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Healing for GERD

Acid reflux affects up to 50 percent of people in the U.S. GERD, which is also known as heartburn, is a burning sensation that starts behind the breastbone and can travel up your throat. It is thought to be caused by excessive acid in the stomach, which is why acid-blocking drugs are prescribed.  However, this is a misconception that has harmed millions of people.

Acid reflux occurs when the lower esophageal sphincter relaxes inappropriately, allowing acid from your stomach to flow (reflux) backward into your esophagus.

One of the most commonly prescribed drugs for heartburn and acid reflux are proton pump inhibitors (PPIs), which are very effective at blocking acid production in your stomach.
While that may sound like an appropriate remedy, considering the fact that stomach acid is creeping up your esophagus, in most cases it’s actually the worst approach possible, as a major part of the problem is typically related to too little stomach acid. It only temporarily treats the symptoms. PPIs like Nexium, Prilosec, and Prevacid were originally designed to treat a very limited range of severe problems. According to Mitchell Katz, director of the San Francisco Department of Public Health, who wrote an editorial on this topic four years ago, proton pump inhibitors (PPIs) are only warranted for the treatment of:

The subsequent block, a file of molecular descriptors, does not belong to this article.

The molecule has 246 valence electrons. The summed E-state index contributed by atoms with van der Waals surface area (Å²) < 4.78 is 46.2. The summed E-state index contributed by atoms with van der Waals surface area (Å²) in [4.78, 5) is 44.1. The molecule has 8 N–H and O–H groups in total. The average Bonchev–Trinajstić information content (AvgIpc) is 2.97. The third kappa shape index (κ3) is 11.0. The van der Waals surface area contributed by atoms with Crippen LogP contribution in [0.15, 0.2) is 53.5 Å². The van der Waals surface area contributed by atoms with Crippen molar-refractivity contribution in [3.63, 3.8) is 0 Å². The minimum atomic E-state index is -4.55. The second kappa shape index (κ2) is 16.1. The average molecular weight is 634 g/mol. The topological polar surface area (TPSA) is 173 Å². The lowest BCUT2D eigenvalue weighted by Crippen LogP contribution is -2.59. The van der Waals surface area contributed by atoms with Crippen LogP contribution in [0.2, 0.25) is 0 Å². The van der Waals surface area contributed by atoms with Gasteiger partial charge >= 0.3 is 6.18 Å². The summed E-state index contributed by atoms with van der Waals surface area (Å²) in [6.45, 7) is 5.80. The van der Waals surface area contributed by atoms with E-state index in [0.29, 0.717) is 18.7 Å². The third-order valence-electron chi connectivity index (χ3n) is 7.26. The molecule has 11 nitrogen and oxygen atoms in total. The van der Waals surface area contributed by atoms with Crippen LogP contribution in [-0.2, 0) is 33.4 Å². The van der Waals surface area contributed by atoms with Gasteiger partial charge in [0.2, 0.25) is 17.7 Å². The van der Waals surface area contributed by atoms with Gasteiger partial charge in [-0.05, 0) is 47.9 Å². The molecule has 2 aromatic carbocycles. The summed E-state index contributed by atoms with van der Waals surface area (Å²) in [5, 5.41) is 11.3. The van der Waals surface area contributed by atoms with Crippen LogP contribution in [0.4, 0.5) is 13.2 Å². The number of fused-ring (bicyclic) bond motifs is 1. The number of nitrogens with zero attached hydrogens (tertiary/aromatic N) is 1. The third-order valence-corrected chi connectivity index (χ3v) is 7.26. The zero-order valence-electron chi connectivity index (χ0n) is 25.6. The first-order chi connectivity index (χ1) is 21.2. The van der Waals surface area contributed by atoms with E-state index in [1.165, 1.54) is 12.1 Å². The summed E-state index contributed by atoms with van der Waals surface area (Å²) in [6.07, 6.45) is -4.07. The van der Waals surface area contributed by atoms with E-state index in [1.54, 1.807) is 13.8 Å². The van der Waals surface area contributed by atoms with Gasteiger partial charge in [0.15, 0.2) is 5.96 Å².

•    Bleeding ulcers
•    Zollinger-Ellison syndrome (a rare condition that causes your stomach to produce excess acid)
•    Severe acid reflux, where an endoscopy has confirmed that your esophagus is damaged

The answer to heartburn and acid indigestion is to restore your natural gastric balance and function. When you eat processed foods, sugars, and drink coffee and alcohol, it can exacerbate acid reflux as it will upset the bacterial balance in your stomach and intestine. You should eat plenty of vegetables and other high-quality, organic, unprocessed foods. Also, eliminate food sensitivities from your diet. Common culprits here include caffeine, alcohol, and nicotine products.

Make sure you’re getting plenty of beneficial bacteria in your diet. It will also aid in proper digestion and assimilation of your food. You can get probiotics from fermented foods. If you aren’t eating fermented foods, you most likely need to supplement with a probiotic on a regular basis. Ideally, you’ll want to include a variety of cultured foods and beverages in your diet, as these foods will inoculate your gut with a variety of different microorganisms. Fermented foods include:
•    Fermented vegetables
•    Chutneys
•    Cultured dairy, such as yoghurt and kefir

Other effective strategies include using unprocessed salt such as pink Himalayan salt or sea salt, which will help your body produce more hydrochloric acid (HCL). Sauerkraut and cabbage juice are the best options to help your body produce HCL.  You can also improve the acid content of your stomach by taking one tablespoon of raw unfiltered apple cider vinegar in a large glass of water about 15 minutes before a meal.  If this helps you, then also take Betaine HCL (available at health food stores) with your meals. One tablespoon of baking soda mixed in a glass of water will ease heartburn. Also, aloe vera juice is very helpful. Drink ginger root or chamomile tea as well.

Adapted from http://articles.mercola.com/sites/articles/archive/2014/04/28/acid-reflux-ulcer-treatment.aspx

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